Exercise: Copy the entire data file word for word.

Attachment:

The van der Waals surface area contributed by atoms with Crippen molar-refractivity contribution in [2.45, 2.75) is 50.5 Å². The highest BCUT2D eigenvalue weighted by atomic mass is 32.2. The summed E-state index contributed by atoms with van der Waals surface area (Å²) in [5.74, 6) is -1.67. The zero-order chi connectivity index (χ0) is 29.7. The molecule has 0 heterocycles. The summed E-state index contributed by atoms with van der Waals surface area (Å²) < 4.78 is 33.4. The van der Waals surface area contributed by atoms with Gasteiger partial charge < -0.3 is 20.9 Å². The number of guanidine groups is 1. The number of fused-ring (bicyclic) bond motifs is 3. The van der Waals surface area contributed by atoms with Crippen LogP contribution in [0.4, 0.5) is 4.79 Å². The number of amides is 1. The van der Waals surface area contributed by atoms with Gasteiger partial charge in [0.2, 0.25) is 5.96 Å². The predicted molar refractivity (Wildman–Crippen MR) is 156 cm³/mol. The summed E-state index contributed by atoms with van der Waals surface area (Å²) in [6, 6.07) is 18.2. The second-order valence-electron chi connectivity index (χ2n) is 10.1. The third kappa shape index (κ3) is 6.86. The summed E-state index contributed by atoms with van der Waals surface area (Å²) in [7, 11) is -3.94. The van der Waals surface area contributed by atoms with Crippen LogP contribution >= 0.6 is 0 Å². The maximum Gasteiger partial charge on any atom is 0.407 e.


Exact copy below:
The van der Waals surface area contributed by atoms with Crippen molar-refractivity contribution in [2.45, 2.75) is 50.5 Å². The highest BCUT2D eigenvalue weighted by atomic mass is 32.2. The summed E-state index contributed by atoms with van der Waals surface area (Å²) in [5.74, 6) is -1.67. The zero-order chi connectivity index (χ0) is 29.7. The molecule has 0 heterocycles. The summed E-state index contributed by atoms with van der Waals surface area (Å²) < 4.78 is 33.4. The van der Waals surface area contributed by atoms with Gasteiger partial charge < -0.3 is 20.9 Å². The number of guanidine groups is 1. The number of fused-ring (bicyclic) bond motifs is 3. The van der Waals surface area contributed by atoms with Crippen LogP contribution in [0.4, 0.5) is 4.79 Å². The number of amides is 1. The van der Waals surface area contributed by atoms with Gasteiger partial charge in [0.2, 0.25) is 5.96 Å². The predicted molar refractivity (Wildman–Crippen MR) is 156 cm³/mol. The summed E-state index contributed by atoms with van der Waals surface area (Å²) in [6, 6.07) is 18.2. The second-order valence-electron chi connectivity index (χ2n) is 10.1. The third kappa shape index (κ3) is 6.86. The summed E-state index contributed by atoms with van der Waals surface area (Å²) in [7, 11) is -3.94. The van der Waals surface area contributed by atoms with Crippen LogP contribution >= 0.6 is 0 Å². The maximum Gasteiger partial charge on any atom is 0.407 e.